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Apr 08 2020

Freedom of Expression Costs Millions for Aichi Triennale

by Pamela Wong

Installation view of MEIRO KOIZUMI‘s Air #1 (2016) at “After ‘Freedom of Expression?’” at the Aichi Prefecture Museum of Art in Nagoya, 2019. The painting insinuates the secrecy of Japan’s bureaucratic system. Photo by HG Masters for ArtAsiaPacific.

Japan’s Agency for Cultural Affairs (ACA), part of its Ministry of Education, Culture, Sports, Science and Technology, has announced that it will provide a subsidy of JPY 66 million (USD 610,000) for Aichi Triennale 2019, approximately 85 percent of the original JPY 78 million (USD 722,000) grant promised to the Aichi prefectural government following negotiations between the prefecture and ACA.  

On September 26, 2019, the Agency refused to pay the full amount of the government grant, citing insufficient information submitted by the Aichi government for the subsidy application as the reason. The Agency maintained that the prefecture had failed to notify ACA of the “serious facts that threatened the safety of the exhibition hall and the smooth operation of the business,” referring to the controversial exhibition “After ‘Freedom of Expression’?” installed at the Aichi Prefectural Museum of Art during the Triennale. The show was shut down on August 3 after receiving threats from senders who claimed that they would burn down the display of previously censored works including Statue of Peace (2011), a sculpture of a comfort woman by South Korean artists Kim Seo-kyung and Kim Eun-sung. Several participating artists protested against the closure by withdrawing their own works from the festival, or altering their works to indicate disapproval. The exhibition eventually reopened in early October, days before the event ended, following an agreement reached at Nagoya District Court between the Triennale organizers and the Aichi Prefectural Museum of Art. 

Upon hearing of the Agency’s withdrawal of the grant in September, the Aichi governor Hideaki Omura announced his intentions to sue the ministry. On October 24, the Aichi government filed a statement of disagreement against the ACA, stating that the withdrawal is an “improper disposal.” However, as NHK reported, the prefectural government eventually admitted during the process of the investigation that it was their mistake to overlook the risks of displaying the controversial works. The case did not go to court at the end but initiated negotiations between the local government and ACA, both of whom abide by the latest decision of the discounted repayment, although details of these negotiations have not been fully disclosed to the public.

In response to this latest turn of events, Aichi Triennale artistic director Daisuke Tsuda published a letter on Bijutsu Techo on March 23, revealing that ACA did not require the Triennale to report details of the exhibitions’ displays, nor were inquiries of such information raised during the process of the financial application. He believes that the negotiations exempted the Agency from releasing details of its decision-making process to the public, saying: “The lawsuit between the Aichi government and Agency of Cultural Affairs was almost inevitable. If it had gone to the court, however, the decision-making process that has been hidden by the Agency, will have to be revealed to the public. . . It appears to be a tie between the nation and the prefectural government, but it could be interpreted as Aichi accepting the offer under ‘specific terms and conditions’ set up by the Agency.” The director also quoted Japan’s Arts and Culture Basic Law, urging for a need to readdress freedom of speech as the focus of the matter.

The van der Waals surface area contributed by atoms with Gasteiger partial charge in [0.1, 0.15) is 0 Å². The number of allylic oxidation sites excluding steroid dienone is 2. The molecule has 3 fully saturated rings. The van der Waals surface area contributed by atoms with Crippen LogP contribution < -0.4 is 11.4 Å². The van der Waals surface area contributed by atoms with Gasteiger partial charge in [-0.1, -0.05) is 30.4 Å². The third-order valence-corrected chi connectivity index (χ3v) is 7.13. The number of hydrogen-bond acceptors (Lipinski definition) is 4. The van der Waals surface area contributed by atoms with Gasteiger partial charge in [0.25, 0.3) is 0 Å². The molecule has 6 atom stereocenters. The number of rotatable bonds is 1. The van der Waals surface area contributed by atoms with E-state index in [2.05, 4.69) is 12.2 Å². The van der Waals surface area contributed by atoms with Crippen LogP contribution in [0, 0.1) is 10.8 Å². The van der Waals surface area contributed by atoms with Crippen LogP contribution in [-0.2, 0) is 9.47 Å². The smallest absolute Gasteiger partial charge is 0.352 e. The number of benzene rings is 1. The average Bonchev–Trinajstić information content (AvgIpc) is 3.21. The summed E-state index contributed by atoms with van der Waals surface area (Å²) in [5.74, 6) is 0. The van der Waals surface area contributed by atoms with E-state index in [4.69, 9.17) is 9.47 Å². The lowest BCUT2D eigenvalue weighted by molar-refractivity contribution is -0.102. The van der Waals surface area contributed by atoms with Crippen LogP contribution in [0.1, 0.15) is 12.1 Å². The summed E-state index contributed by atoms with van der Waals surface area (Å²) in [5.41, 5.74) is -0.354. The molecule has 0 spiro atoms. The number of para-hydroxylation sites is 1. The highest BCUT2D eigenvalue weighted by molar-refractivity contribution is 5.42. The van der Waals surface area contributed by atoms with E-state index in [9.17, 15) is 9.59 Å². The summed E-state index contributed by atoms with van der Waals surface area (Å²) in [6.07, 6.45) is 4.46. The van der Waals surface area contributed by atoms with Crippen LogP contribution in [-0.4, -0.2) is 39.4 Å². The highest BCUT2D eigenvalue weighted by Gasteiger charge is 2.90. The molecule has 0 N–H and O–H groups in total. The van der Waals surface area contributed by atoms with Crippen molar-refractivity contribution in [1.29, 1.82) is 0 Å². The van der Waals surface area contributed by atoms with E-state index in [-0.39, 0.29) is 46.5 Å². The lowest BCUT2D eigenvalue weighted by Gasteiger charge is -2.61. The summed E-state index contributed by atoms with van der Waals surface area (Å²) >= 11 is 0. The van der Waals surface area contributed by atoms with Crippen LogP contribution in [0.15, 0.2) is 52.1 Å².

Shortly after the government’s announcement of its refusal to pay the grant, a corresponding campaign, “ReFreedom_Aichi,” was launched by artists including Meiro Koizumi, Chim↑Pom, and Akira Takayama, collecting more than 100,000 online signatures against what is seen as an act of “state censorship.” Kunihiro Noda, a professor of Tottori University, also resigned from his position as ACA’s member of the examination committee in protest against the Agency. 

Japan’s International Association of Art Critics (AICA), who previously protested against the Agency’s withdrawal decision in September, expressed concerns regarding the reduction and its “potential impact on ‘freedom of expression’ in the future,” as this creates a precedent for similar cases. 

Pamela Wong is ArtAsiaPacific’s assistant editor. 

To read more of ArtAsiaPacific’s articles, visit our Digital Library.

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